For the case of the overall reflection coefficient, one partial reflection coefficient occurs at the first air-water interface, and the second partial reflection coefficient is attained by transmission (air to water)->propagation (water)->reflection (water to air)->propagation (water)->transmission (water to air). To calculate the reflectance and transmittance from the reflection and transmission coefficients, the following formulas can be employed. These formulas can also be used to find absorptance.

Reflectance $R=|r|^{2}\hspace{10 cm}(12)$ Transmittance $T=|t|^{2}\hspace{10 cm}(13)$ Absorptance $A=1-|r|^{2}-|t|^{2}\hspace{8 cm}(14)$

In the aforementioned example, the reflectance and absorptance are 0 whereas, the transmittance is 1. This shows that all of the EM wave is transmitted from a thin film of water when the thickness of thin film was kept at 234.61 nm. This signifies that a destructive interference of light is taking place for reflection, thereby, all energy is transmitted. Upon further investigation, it is observed that destructive thin film interference will occur if the propagation phase is equal to π and m multiple of π. This condition is highlighted and further explored below.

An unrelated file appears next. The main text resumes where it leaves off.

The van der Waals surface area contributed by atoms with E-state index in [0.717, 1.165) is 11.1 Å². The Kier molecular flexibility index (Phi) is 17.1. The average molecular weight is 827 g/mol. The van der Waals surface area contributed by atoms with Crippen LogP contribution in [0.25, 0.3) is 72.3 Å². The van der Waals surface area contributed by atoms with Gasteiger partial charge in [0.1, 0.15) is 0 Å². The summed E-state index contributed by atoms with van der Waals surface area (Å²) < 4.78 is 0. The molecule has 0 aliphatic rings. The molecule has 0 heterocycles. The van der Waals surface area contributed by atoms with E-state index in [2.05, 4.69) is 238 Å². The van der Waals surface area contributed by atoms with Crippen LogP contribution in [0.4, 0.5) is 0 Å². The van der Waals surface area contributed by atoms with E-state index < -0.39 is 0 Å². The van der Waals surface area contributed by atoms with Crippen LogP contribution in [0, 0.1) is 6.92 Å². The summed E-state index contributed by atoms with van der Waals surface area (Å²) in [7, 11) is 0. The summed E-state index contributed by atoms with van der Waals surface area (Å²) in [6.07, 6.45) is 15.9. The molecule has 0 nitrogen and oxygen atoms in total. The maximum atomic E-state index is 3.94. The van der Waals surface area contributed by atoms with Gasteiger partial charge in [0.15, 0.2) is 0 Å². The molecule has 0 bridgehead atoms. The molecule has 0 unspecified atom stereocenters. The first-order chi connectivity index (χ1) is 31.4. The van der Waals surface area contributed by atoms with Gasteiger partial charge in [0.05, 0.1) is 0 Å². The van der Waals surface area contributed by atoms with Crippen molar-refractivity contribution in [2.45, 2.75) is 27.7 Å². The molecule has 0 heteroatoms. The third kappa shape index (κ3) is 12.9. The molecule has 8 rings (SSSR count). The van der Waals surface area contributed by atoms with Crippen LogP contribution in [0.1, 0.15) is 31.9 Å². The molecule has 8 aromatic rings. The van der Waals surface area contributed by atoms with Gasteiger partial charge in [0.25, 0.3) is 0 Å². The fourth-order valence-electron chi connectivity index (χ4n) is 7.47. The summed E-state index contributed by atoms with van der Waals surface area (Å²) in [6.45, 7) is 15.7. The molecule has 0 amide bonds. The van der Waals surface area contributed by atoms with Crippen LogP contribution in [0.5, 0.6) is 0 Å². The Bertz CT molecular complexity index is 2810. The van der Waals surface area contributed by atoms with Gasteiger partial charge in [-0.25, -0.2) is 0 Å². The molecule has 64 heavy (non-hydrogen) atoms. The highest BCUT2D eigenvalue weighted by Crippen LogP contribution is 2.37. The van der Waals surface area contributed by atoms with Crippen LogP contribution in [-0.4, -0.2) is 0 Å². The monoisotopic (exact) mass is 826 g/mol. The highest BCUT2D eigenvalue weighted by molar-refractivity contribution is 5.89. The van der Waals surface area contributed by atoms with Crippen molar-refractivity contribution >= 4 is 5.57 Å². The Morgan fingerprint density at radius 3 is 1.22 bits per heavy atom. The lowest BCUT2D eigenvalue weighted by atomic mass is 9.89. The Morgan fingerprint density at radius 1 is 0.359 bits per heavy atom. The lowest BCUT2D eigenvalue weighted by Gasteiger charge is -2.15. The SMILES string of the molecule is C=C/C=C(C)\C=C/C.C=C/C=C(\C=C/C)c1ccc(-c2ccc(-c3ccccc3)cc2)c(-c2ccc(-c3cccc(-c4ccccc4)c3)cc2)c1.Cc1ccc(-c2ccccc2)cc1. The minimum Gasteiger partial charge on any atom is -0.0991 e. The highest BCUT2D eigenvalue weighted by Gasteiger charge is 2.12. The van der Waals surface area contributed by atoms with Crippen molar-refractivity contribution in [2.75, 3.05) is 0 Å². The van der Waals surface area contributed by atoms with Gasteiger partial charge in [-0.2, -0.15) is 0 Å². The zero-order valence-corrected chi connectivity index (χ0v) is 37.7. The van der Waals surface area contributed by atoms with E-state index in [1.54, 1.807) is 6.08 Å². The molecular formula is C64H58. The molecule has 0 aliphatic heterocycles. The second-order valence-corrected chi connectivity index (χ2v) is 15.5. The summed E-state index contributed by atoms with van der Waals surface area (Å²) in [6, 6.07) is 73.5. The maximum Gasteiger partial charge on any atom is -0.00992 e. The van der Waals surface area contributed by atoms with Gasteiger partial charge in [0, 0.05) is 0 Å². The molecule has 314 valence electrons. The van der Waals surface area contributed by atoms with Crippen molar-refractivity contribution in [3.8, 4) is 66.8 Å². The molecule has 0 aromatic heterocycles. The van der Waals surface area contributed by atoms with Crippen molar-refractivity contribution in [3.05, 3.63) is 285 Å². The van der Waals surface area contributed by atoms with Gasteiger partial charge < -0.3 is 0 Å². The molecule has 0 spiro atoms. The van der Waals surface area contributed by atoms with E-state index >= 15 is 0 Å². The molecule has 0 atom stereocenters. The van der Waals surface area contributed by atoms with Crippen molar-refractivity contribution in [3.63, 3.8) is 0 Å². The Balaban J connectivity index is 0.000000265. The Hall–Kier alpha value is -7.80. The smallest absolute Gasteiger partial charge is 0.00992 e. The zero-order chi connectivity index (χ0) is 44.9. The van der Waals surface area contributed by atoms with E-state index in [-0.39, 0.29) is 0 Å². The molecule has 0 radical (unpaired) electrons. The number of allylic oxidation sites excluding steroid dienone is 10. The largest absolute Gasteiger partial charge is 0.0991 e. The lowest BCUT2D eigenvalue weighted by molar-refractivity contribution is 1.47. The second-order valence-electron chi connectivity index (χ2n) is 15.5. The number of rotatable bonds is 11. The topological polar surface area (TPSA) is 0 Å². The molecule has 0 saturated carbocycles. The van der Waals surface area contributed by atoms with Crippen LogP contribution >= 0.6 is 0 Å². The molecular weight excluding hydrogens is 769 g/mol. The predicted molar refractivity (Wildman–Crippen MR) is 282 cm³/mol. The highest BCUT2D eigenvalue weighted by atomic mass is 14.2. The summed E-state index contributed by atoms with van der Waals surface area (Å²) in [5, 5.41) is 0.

Condition to achieve destructive interference from Eq. 10. ${\beta}={\frac{2\pi}{\lambda}n_{B}d_{m}cos \theta_{B}=m\pi}\hspace{6.2 cm}(15)$ Rearranging.$\Rightarrow2 n_{B}d_{m}cos \theta_{B}=m\lambda\hspace{7 cm}(16)$

The Eq. 13 shows that the left-hand side should be equal to m multiple of wavelength for destructive interference to take place. Similarly, the condition to attain constructive thin film interference of EM wave can be calculated as an odd multiple of following.

Condition to achieve constructive interference from Eq. 10. $2 n_{B}d_{m}cos \theta_{B}=\left( m+\frac{1}{2} \right)\lambda\hspace{6.5 cm}(17)$

Thin film interference can be seen in nature, such as in the case of a soap bubble, a rainbow can be observed due to variation in the thickness of the bubble and variation in the angle of incidence from where that soap bubble is observed.

The theoretical calculations and formulas employed in thin film interference can be used to get an analytical solution one dimensional (1D) and two-dimensional (2D) for EM waves traveling in multilayer coatings (multiparallel interfaces). This is further explained in the post on thin film multilayer coatings.